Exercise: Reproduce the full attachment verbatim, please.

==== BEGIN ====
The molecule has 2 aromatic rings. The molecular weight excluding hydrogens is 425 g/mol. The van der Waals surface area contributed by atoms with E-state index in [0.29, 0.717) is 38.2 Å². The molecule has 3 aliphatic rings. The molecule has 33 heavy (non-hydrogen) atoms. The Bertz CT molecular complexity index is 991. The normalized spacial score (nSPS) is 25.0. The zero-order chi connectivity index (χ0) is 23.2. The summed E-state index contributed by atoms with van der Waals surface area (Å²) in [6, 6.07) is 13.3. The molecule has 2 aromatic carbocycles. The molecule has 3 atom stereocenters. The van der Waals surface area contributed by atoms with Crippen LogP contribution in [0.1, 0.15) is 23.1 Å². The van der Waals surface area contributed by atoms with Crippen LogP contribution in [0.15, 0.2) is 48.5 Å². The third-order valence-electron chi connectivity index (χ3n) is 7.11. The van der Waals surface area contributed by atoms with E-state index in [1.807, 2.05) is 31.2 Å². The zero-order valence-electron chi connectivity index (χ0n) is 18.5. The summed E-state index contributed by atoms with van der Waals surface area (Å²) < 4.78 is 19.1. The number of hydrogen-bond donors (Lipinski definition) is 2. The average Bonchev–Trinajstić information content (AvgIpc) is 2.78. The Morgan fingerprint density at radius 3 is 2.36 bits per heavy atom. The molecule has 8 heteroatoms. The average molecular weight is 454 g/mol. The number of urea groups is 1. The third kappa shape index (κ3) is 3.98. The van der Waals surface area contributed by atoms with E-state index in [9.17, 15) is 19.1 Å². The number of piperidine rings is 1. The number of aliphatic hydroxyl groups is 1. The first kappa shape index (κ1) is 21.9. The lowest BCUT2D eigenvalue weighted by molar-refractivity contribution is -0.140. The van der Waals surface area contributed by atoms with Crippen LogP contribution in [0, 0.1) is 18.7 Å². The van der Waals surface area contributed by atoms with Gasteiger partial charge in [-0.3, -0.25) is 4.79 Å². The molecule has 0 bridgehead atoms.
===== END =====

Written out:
The molecule has 2 aromatic rings. The molecular weight excluding hydrogens is 425 g/mol. The van der Waals surface area contributed by atoms with E-state index in [0.29, 0.717) is 38.2 Å². The molecule has 3 aliphatic rings. The molecule has 33 heavy (non-hydrogen) atoms. The Bertz CT molecular complexity index is 991. The normalized spacial score (nSPS) is 25.0. The zero-order chi connectivity index (χ0) is 23.2. The summed E-state index contributed by atoms with van der Waals surface area (Å²) in [6, 6.07) is 13.3. The molecule has 2 aromatic carbocycles. The molecule has 3 atom stereocenters. The van der Waals surface area contributed by atoms with Crippen LogP contribution in [0.1, 0.15) is 23.1 Å². The van der Waals surface area contributed by atoms with Crippen LogP contribution in [0.15, 0.2) is 48.5 Å². The third-order valence-electron chi connectivity index (χ3n) is 7.11. The van der Waals surface area contributed by atoms with E-state index in [1.807, 2.05) is 31.2 Å². The zero-order valence-electron chi connectivity index (χ0n) is 18.5. The summed E-state index contributed by atoms with van der Waals surface area (Å²) < 4.78 is 19.1. The number of hydrogen-bond donors (Lipinski definition) is 2. The average Bonchev–Trinajstić information content (AvgIpc) is 2.78. The Morgan fingerprint density at radius 3 is 2.36 bits per heavy atom. The molecule has 8 heteroatoms. The average molecular weight is 454 g/mol. The number of urea groups is 1. The third kappa shape index (κ3) is 3.98. The van der Waals surface area contributed by atoms with E-state index in [9.17, 15) is 19.1 Å². The number of piperidine rings is 1. The number of aliphatic hydroxyl groups is 1. The first kappa shape index (κ1) is 21.9. The lowest BCUT2D eigenvalue weighted by molar-refractivity contribution is -0.140. The van der Waals surface area contributed by atoms with Crippen LogP contribution in [0, 0.1) is 18.7 Å². The van der Waals surface area contributed by atoms with Gasteiger partial charge in [-0.3, -0.25) is 4.79 Å². The molecule has 0 bridgehead atoms.